America’s First Gay President

By, Charlie Williamson

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We live in an age of great change. In 2009 we elected the first black president of the United States. In 2016 we have two women running for the White House. Many are wondering when we will have our first openly gay president. But, perhaps, that milestone has already been achieved. According to historian James W. Loewen, President James Buchanan (1857-1861) was America’s first openly gay president.

The idea of Buchanan’s homosexuality began to take hold after Loewen published his book Lies Across America in 1999. The book focuses on the inaccuracies, myths and lies that can be found at national landmarks and historical sites all across America. One such myth is that Buchanan was heterosexual. But what evidence is there to back up this accusation?

Gay rumors are nothing new and President Buchanan certainly is not the first president rumored to be gay. However, Loewen’s deep research into Buchanan’s personal life may just hold the key to the rainbow Oval Office. For starters, Buchanan was the only president to remain a lifelong bachelor—something that was extremely rare during the middle of the 19th century. During his time in office, his niece, Harriet Lane, performed the social duties of the First Lady and became a popular figure in her own right. While lifelong bachelordom doesn’t prove his homosexuality, his relationship with William Rufus King may be the most convincing piece of evidence in Loewen’s book.

King was a democratic senator from Alabama, Vice President under Buchanan’s predecessor, Franklin Pierce and, if Loewen is correct, Buchanan’s lover. The two men shared a home in Washington D.C. for ten years (yes, ten years) and were viewed by many as a couple. Aaron Brown, a prominent Democrat at the time referred to King as Buchanan’s “wife” and “better half.” Scandalous right?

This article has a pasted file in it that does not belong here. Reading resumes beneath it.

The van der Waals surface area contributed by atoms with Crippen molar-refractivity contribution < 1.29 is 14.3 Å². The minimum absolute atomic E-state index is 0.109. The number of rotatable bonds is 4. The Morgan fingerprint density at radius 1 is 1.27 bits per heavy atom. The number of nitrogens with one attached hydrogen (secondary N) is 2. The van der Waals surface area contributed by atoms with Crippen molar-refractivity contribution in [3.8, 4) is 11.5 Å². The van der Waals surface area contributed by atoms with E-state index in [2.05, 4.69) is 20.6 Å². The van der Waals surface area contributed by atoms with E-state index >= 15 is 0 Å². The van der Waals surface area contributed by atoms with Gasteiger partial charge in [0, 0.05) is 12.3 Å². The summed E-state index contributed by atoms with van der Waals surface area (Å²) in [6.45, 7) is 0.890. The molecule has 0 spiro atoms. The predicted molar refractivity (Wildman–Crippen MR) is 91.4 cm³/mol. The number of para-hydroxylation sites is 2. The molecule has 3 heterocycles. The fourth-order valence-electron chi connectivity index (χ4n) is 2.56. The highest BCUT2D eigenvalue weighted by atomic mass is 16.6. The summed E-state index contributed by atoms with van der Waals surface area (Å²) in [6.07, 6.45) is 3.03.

The pair only ceased living together when King was appointed to serve as Minister to France in 1844. In a letter King wrote to Buchanan after leaving he stated, “I am selfish enough to hope you will not be able to procure an associate who will cause you to feel no regret at our separation.” This was obviously upsetting for Buchanan. Buchanan later wrote to a friend, “I am now solitary and alone, having no companion in the house with me. I have gone a wooing to several gentlemen, but have not succeeded with any one of them. I feel that it is not good for man to be alone; and should not be astonished to find myself married to some old maid who can nurse me when I am sick, provide good dinners for me when I am well, and not expect from me any very ardent or romantic affection.” Loewen believes that though they separated, their relationship didn’t truly end until King’s death in 1853.

Although many view Buchanan’s presidency as one of the least successful in U.S. history, there’s something beautiful about the relationship he shared with King. While we may never know the truth about Buchanan’s sexual orientation, the evidence demonstrates that he and King were in a loving homosexual relationship—long before homosexuality became a word in the English language (1892) and LGBT rights became a political issue in presidential elections.